- Low heart rate: The use of oxytocin and prostaglandin in labor induction might cause the uterus to contract too quickly, which is called uterine tachysystole. This can reduce the baby's oxygen supply and heart rate.
- Bleeding after delivery: Postpartum hemorrhage can occur if the uterus doesn't contract properly after birth, a phenomenon known as uterine atony.
- Infection: Some induction methods, like membrane stripping/sweeps, can increase infection risk.
"Induction of labor is a medical intervention into a physiological process, where sometimes the benefits outweigh the negatives—but entering into that without proper understanding of the implications is of concern to me as a midwife," said Hannah O'Sullivan, senior NHS midwife & resident midwife at The Positive Birth Company.
O'Sullivan said another risk is an increased likelihood of instrumental birth, or one involving the use of tools like forceps or a vacuum to deliver the baby. This may be necessary because, when labor is induced, the baby may stay in a position that makes it difficult to travel down the birth canal. Contractions may also be more painful, increasing the need for an epidural, which can make it difficult for the patient to push effectively.
Jaundice, wherein the liver can't break down red blood cells effectively, is another potential complication. The condition isn't uncommon in newborns, whose livers are sometimes not sufficiently developed, and it is treatable. However, it may mean a longer hospital stay for parent and baby.
'If it is safer for the baby/babies to be outside mom than inside, then we induce labor.'
"Preexisting medical conditions can increase the chance of some of these [complications] happening too, but there is plenty of evidence to show that these outcomes are more common in induced labors than they are in spontaneous labors—hence the need to be fully informed about all the positives and negatives before making a choice," O'Sullivan said.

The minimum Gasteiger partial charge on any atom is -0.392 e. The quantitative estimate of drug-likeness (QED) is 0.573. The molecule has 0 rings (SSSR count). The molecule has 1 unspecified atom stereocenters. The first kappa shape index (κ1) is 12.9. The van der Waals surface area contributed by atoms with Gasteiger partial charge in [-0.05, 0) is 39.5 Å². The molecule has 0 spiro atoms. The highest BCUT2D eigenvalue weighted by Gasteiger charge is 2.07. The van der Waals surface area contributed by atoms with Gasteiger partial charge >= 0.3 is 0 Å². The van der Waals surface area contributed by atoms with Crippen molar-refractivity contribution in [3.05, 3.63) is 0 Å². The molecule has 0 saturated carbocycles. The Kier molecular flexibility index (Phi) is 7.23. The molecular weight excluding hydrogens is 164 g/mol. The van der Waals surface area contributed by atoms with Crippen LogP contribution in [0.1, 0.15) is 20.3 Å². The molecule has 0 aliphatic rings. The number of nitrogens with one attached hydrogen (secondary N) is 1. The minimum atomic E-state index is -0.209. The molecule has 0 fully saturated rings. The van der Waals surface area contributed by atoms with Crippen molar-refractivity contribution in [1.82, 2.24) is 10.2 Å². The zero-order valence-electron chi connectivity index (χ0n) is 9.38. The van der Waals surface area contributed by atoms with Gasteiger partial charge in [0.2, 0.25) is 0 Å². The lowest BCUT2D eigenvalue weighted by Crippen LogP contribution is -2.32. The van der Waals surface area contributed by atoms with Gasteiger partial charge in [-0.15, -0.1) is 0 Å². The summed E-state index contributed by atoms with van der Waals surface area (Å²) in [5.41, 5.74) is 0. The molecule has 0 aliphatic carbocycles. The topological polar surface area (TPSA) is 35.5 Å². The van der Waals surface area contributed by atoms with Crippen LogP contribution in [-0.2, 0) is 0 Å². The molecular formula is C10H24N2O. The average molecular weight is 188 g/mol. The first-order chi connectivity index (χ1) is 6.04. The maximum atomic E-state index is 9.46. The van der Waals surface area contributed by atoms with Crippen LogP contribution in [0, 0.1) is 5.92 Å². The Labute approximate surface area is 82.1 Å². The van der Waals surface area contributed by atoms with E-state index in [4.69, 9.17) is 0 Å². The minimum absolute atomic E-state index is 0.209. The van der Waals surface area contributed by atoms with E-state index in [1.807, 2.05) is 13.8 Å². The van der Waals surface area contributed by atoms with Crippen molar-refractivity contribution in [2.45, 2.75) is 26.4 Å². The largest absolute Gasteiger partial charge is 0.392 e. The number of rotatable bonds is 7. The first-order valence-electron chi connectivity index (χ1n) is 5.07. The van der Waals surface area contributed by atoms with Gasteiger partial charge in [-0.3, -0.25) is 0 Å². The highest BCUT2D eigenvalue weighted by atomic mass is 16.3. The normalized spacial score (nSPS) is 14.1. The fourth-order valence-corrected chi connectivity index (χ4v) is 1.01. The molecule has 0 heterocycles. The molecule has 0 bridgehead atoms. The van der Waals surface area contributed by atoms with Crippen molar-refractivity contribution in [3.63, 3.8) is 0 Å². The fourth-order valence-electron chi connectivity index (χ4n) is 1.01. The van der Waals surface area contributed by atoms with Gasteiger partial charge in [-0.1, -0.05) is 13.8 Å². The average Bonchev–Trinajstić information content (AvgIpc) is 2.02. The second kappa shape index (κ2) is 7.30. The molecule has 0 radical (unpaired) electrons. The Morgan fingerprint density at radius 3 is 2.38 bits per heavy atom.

To diminish risks, practitioners use continuous electronic fetal monitoring to assess how the baby is handling the stress of labor induction. By contrast, ACOG recommends intermittent, rather than continuous, fetal monitoring for spontaneous, low-risk pregnancies.
Do doctors recommend elective labor induction?
The medical community is divided as to whether elective inductions are a good idea or not. But most say it is generally safe for those with a healthy pregnancy and favorable cervix and obstetric history.
King cited a recent study, The Arrive Trial, published in 2018 in the New England Journal of Medicine, that supports the safety of elective inductions for healthy first-pregnancy patients without concern for increased risk of C-section. Even so, she said, it isn't right for everyone, even those in the low-risk group.
"In general, we do not recommend elective inductions, but we would recommend medically indicated inductions," Yamaguchi said.
"There are risks associated with any medical procedures," she continued, "but if a patient is willing to take on those risks and understands them, then it is up to the patient as long as it is [in] the realm of medically acceptable."